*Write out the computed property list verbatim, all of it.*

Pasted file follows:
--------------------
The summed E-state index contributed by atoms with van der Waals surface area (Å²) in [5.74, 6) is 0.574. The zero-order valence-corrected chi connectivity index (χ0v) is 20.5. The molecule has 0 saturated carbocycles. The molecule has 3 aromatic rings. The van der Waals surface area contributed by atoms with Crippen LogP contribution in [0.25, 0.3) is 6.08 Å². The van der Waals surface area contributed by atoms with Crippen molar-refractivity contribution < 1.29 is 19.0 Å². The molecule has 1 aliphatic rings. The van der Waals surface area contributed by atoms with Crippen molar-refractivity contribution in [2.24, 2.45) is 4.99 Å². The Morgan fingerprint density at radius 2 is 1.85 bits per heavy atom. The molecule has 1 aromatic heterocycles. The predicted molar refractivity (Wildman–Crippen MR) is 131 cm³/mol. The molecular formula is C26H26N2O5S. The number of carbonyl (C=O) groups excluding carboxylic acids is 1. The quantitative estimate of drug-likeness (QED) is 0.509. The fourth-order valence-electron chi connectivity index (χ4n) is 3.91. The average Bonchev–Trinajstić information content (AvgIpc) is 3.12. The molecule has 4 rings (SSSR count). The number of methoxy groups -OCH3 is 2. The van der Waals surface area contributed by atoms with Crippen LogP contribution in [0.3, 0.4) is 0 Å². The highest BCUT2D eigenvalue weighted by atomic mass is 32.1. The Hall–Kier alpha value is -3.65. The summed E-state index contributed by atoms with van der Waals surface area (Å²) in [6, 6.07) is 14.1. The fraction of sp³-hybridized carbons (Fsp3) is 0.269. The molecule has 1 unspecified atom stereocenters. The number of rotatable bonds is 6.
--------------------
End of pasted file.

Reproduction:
The summed E-state index contributed by atoms with van der Waals surface area (Å²) in [5.74, 6) is 0.574. The zero-order valence-corrected chi connectivity index (χ0v) is 20.5. The molecule has 0 saturated carbocycles. The molecule has 3 aromatic rings. The van der Waals surface area contributed by atoms with Crippen LogP contribution in [0.25, 0.3) is 6.08 Å². The van der Waals surface area contributed by atoms with Crippen molar-refractivity contribution < 1.29 is 19.0 Å². The molecule has 1 aliphatic rings. The van der Waals surface area contributed by atoms with Crippen molar-refractivity contribution in [2.24, 2.45) is 4.99 Å². The Morgan fingerprint density at radius 2 is 1.85 bits per heavy atom. The molecule has 1 aromatic heterocycles. The predicted molar refractivity (Wildman–Crippen MR) is 131 cm³/mol. The molecular formula is C26H26N2O5S. The number of carbonyl (C=O) groups excluding carboxylic acids is 1. The quantitative estimate of drug-likeness (QED) is 0.509. The fourth-order valence-electron chi connectivity index (χ4n) is 3.91. The average Bonchev–Trinajstić information content (AvgIpc) is 3.12. The molecule has 4 rings (SSSR count). The number of methoxy groups -OCH3 is 2. The van der Waals surface area contributed by atoms with Crippen LogP contribution in [0.3, 0.4) is 0 Å². The highest BCUT2D eigenvalue weighted by atomic mass is 32.1. The Hall–Kier alpha value is -3.65. The summed E-state index contributed by atoms with van der Waals surface area (Å²) in [6, 6.07) is 14.1. The fraction of sp³-hybridized carbons (Fsp3) is 0.269. The molecule has 1 unspecified atom stereocenters. The number of rotatable bonds is 6.